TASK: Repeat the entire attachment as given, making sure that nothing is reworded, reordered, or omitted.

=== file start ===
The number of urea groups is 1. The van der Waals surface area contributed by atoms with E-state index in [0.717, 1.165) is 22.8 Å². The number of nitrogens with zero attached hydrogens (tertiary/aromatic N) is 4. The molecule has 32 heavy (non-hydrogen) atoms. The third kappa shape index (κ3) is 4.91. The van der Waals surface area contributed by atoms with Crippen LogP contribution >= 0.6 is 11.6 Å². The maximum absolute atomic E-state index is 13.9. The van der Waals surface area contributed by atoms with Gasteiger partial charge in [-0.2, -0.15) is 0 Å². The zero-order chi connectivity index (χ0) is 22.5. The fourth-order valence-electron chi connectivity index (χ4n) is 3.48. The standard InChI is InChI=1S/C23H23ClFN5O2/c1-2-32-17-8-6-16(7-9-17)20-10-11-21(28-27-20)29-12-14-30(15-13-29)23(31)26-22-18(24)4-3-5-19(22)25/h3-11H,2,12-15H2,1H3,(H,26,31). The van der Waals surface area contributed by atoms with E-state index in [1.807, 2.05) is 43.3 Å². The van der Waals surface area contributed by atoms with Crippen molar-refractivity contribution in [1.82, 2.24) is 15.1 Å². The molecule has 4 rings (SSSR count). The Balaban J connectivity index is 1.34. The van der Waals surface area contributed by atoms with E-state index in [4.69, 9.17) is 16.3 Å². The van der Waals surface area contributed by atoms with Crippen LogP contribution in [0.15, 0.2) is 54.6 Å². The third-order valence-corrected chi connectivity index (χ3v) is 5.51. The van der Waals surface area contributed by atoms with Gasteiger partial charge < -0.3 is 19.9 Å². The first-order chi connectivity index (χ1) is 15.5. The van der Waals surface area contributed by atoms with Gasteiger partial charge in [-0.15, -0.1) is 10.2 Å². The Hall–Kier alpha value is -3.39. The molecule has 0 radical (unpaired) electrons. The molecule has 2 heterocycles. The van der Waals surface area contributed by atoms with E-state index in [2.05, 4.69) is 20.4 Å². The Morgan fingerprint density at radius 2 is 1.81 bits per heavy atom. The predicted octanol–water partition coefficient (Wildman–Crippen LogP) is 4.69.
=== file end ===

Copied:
The number of urea groups is 1. The van der Waals surface area contributed by atoms with E-state index in [0.717, 1.165) is 22.8 Å². The number of nitrogens with zero attached hydrogens (tertiary/aromatic N) is 4. The molecule has 32 heavy (non-hydrogen) atoms. The third kappa shape index (κ3) is 4.91. The van der Waals surface area contributed by atoms with Crippen LogP contribution >= 0.6 is 11.6 Å². The maximum absolute atomic E-state index is 13.9. The van der Waals surface area contributed by atoms with Gasteiger partial charge in [-0.2, -0.15) is 0 Å². The zero-order chi connectivity index (χ0) is 22.5. The fourth-order valence-electron chi connectivity index (χ4n) is 3.48. The standard InChI is InChI=1S/C23H23ClFN5O2/c1-2-32-17-8-6-16(7-9-17)20-10-11-21(28-27-20)29-12-14-30(15-13-29)23(31)26-22-18(24)4-3-5-19(22)25/h3-11H,2,12-15H2,1H3,(H,26,31). The van der Waals surface area contributed by atoms with E-state index in [1.807, 2.05) is 43.3 Å². The van der Waals surface area contributed by atoms with Crippen molar-refractivity contribution in [1.82, 2.24) is 15.1 Å². The molecule has 4 rings (SSSR count). The Balaban J connectivity index is 1.34. The van der Waals surface area contributed by atoms with E-state index in [4.69, 9.17) is 16.3 Å². The van der Waals surface area contributed by atoms with Crippen LogP contribution in [0.15, 0.2) is 54.6 Å². The third-order valence-corrected chi connectivity index (χ3v) is 5.51. The van der Waals surface area contributed by atoms with Gasteiger partial charge < -0.3 is 19.9 Å². The first-order chi connectivity index (χ1) is 15.5. The van der Waals surface area contributed by atoms with Gasteiger partial charge in [-0.15, -0.1) is 10.2 Å². The Hall–Kier alpha value is -3.39. The molecule has 0 radical (unpaired) electrons. The molecule has 2 heterocycles. The van der Waals surface area contributed by atoms with E-state index in [2.05, 4.69) is 20.4 Å². The Morgan fingerprint density at radius 2 is 1.81 bits per heavy atom. The predicted octanol–water partition coefficient (Wildman–Crippen LogP) is 4.69.